Abilify Compulsive Behavior Attorneys
Our nationally renowned dangerous drug attorneys are currently reviewing potential claims for individuals who have experienced a strong compulsion to gamble, over eat, shop or engage in other dangerous and out-of-control behaviors while taking Abilify.
Abilify is prescribed to treat a variety of disorders including schizophrenia, irritability, agitation, depression and mania. It is also prescribed to control anger and aggression in some children with autism. Abilify can also be prescribed for patients along with another anti-depressant (called a serotonin reuptake inhibitor) for more severe depressive disorders.
The goal of a medication like Abilify is to help people suffering with these conditions to lead more normal lives. But in some cases, the drug has been found to do more harm than good and serious side effects are now being alleged. In fact, as of July 2013, there have been reports of at least eight cases of compulsive gambling in patients taking Abilify. In all eight cases, the urge to gamble also stopped when the patients stopped taking the medication. Other compulsive behaviors reported by patients after beginning or increasing their dose of Abilify include over- eating, over- shopping, and hypersexuality.
The drug was developed and manufactured by Otsuka Pharmaceutical Co., headquartered in Japan, and Bristol-Myers Squibb, headquartered in New York. These companies, as the manufacturers of Abilify, had a duty to ensure the medication they sold was adequately tested and researched and to provide appropriate warnings about any potential risks, including the potential risk of compulsive behavior. And while the drug contains warnings about other side effects such as suicidal thoughts or increased risk of death in elderly patients with dementia, it does not mention compulsive behavior – specifically, gambling. In the meantime, the medication continues to bring in billions of dollars for Otsuka and Bristol-Myers while more patients may find themselves at risk.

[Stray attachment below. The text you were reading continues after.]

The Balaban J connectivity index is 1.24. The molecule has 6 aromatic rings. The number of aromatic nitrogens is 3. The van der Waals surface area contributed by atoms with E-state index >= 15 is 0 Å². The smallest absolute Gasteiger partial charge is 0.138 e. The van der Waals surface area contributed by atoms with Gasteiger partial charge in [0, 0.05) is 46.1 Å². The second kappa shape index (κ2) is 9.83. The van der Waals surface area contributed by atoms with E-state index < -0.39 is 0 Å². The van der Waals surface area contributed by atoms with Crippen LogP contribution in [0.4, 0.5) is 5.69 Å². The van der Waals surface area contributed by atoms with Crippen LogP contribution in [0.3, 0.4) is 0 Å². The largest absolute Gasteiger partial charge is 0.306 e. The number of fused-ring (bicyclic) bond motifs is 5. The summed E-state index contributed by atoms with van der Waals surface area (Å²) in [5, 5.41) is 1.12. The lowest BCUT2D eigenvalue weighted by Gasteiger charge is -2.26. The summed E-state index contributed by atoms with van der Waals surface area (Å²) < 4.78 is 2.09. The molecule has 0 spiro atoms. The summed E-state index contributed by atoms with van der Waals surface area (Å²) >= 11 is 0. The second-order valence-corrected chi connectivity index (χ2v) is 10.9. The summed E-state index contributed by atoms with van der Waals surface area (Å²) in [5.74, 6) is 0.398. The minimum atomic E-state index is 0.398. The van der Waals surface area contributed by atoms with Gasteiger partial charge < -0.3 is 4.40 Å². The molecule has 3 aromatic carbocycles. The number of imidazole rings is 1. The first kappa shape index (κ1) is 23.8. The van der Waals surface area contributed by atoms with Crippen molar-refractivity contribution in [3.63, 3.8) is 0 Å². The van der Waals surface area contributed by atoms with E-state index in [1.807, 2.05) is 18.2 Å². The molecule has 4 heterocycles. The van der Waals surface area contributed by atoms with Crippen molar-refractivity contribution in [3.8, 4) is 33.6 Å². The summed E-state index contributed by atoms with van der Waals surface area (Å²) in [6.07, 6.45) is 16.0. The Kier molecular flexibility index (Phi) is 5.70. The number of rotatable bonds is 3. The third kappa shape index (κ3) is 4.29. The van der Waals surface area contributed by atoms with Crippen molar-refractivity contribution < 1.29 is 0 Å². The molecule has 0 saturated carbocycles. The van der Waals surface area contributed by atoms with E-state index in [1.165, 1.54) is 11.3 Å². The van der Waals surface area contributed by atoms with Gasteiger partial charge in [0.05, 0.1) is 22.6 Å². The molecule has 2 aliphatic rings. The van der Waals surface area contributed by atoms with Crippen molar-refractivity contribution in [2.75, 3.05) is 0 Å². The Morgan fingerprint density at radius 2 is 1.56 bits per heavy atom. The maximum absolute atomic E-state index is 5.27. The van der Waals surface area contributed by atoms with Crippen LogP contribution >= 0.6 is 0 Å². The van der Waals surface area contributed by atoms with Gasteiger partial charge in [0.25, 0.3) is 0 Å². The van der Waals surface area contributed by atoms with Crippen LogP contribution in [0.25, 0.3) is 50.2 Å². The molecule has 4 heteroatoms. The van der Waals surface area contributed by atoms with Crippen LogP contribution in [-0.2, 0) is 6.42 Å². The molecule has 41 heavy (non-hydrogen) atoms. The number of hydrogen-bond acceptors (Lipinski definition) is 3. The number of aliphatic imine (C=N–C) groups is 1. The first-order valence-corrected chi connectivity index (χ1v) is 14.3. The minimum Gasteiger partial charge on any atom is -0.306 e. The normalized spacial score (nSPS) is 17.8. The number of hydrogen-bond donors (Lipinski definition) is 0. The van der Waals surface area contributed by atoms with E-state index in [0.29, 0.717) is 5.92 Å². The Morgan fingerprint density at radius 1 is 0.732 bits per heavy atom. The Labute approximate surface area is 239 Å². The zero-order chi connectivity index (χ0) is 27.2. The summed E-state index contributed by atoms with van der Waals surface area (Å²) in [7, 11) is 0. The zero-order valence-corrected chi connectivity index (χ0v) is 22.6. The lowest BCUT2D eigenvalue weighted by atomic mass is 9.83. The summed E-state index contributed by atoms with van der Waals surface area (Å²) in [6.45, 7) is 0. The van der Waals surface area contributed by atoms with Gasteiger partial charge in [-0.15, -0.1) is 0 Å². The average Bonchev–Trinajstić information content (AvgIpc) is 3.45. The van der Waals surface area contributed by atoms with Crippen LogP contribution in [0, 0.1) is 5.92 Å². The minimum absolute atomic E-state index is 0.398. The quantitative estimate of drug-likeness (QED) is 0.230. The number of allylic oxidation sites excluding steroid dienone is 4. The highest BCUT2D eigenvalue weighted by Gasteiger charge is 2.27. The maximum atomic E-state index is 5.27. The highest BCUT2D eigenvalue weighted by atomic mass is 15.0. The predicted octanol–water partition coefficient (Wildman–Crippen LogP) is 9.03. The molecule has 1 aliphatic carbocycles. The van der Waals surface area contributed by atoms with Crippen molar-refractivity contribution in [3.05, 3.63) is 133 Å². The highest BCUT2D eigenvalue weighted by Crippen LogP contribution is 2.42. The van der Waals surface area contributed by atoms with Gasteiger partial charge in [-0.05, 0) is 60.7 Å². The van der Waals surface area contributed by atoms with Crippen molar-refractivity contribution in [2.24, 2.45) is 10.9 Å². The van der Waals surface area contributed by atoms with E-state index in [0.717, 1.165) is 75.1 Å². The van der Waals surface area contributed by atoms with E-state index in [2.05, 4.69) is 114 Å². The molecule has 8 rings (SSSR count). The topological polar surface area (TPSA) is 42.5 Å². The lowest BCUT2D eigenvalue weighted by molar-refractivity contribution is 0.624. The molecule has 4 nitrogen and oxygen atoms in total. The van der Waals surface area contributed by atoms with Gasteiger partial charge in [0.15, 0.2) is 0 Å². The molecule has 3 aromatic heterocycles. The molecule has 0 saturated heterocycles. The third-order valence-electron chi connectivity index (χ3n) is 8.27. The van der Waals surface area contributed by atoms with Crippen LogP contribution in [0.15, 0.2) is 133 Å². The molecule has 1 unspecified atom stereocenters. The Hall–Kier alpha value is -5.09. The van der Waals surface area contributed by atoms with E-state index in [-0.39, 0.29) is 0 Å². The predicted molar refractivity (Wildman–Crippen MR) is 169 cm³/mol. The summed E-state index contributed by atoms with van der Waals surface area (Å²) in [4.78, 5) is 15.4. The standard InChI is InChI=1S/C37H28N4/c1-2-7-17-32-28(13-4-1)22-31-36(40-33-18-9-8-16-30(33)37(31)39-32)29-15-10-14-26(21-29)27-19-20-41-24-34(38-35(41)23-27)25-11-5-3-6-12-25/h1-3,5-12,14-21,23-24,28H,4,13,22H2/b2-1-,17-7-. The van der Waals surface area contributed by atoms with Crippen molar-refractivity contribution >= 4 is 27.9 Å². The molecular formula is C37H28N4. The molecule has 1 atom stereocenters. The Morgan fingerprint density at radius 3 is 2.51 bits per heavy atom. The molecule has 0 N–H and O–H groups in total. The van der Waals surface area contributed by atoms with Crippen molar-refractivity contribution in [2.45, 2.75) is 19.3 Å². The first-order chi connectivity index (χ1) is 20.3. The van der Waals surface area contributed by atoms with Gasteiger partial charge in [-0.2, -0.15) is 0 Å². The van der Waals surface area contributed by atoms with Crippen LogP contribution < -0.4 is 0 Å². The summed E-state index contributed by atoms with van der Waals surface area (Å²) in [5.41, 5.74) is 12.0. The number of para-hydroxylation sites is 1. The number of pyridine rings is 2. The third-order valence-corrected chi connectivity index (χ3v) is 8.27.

The makers of Abilify have faced serious allegations before as well. In 2007, the manufacturers agreed to pay $515 million to settle charges that it illegally promoted the off-label use of Abilify and other medications. The U.S. Department of Justice had charged that Bristol Myers-Squibb paid doctors illegal kickbacks in the form of consulting fees and trips to induce them to buy and prescribe the company’s drugs. Among other things, the drug maker was charged with promoting Abilify for pediatric use, and as a treatment for dementia-related psychoses, neither of which was approved by the FDA. These new allegations regarding an increased risk for compulsive behavior are just the latest in a long line of risks attributed to the drug.
If you or a loved one has been experiencing compulsive behaviors, such as gambling, while taking Abilify, contact one of the professional and knowledgeable attorneys at Kelley Bernheim Dolinsky today for a free, no obligation consultation.